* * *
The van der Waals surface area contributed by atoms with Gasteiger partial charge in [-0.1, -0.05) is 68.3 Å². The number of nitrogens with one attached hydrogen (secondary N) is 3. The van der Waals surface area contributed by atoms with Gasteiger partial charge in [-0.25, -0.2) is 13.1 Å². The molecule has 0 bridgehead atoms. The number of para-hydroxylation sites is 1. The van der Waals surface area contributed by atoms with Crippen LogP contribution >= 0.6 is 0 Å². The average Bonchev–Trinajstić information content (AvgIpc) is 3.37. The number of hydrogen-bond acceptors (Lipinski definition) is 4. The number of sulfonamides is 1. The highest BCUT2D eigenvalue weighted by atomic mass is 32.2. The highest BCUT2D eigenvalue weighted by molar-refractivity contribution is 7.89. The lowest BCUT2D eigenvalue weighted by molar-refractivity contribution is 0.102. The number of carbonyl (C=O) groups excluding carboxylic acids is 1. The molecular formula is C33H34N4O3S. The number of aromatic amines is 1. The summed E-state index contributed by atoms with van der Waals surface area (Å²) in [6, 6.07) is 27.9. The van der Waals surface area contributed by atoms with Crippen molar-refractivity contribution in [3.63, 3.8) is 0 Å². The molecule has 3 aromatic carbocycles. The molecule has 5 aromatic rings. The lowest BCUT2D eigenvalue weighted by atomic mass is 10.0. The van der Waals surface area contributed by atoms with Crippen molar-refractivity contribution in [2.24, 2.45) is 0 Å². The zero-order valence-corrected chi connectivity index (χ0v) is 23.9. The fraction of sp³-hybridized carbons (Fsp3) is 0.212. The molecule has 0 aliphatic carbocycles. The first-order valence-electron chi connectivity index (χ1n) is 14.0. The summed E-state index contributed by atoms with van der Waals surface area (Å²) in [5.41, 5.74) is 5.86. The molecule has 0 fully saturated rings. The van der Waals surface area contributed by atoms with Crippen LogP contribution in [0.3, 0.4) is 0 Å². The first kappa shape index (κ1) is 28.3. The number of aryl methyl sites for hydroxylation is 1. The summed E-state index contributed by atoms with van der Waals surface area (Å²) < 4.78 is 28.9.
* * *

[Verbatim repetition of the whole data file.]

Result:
The van der Waals surface area contributed by atoms with Gasteiger partial charge in [-0.1, -0.05) is 68.3 Å². The number of nitrogens with one attached hydrogen (secondary N) is 3. The van der Waals surface area contributed by atoms with Gasteiger partial charge in [-0.25, -0.2) is 13.1 Å². The molecule has 0 bridgehead atoms. The number of para-hydroxylation sites is 1. The van der Waals surface area contributed by atoms with Crippen LogP contribution >= 0.6 is 0 Å². The average Bonchev–Trinajstić information content (AvgIpc) is 3.37. The number of hydrogen-bond acceptors (Lipinski definition) is 4. The number of sulfonamides is 1. The highest BCUT2D eigenvalue weighted by atomic mass is 32.2. The highest BCUT2D eigenvalue weighted by molar-refractivity contribution is 7.89. The lowest BCUT2D eigenvalue weighted by molar-refractivity contribution is 0.102. The number of carbonyl (C=O) groups excluding carboxylic acids is 1. The molecular formula is C33H34N4O3S. The number of aromatic amines is 1. The summed E-state index contributed by atoms with van der Waals surface area (Å²) in [6, 6.07) is 27.9. The van der Waals surface area contributed by atoms with Crippen molar-refractivity contribution in [3.63, 3.8) is 0 Å². The molecule has 3 aromatic carbocycles. The molecule has 5 aromatic rings. The lowest BCUT2D eigenvalue weighted by atomic mass is 10.0. The van der Waals surface area contributed by atoms with Crippen molar-refractivity contribution in [2.24, 2.45) is 0 Å². The zero-order valence-corrected chi connectivity index (χ0v) is 23.9. The fraction of sp³-hybridized carbons (Fsp3) is 0.212. The molecule has 0 aliphatic carbocycles. The first-order valence-electron chi connectivity index (χ1n) is 14.0. The summed E-state index contributed by atoms with van der Waals surface area (Å²) in [5.41, 5.74) is 5.86. The molecule has 0 fully saturated rings. The van der Waals surface area contributed by atoms with Crippen LogP contribution in [0.3, 0.4) is 0 Å². The first kappa shape index (κ1) is 28.3. The number of aryl methyl sites for hydroxylation is 1. The summed E-state index contributed by atoms with van der Waals surface area (Å²) < 4.78 is 28.9.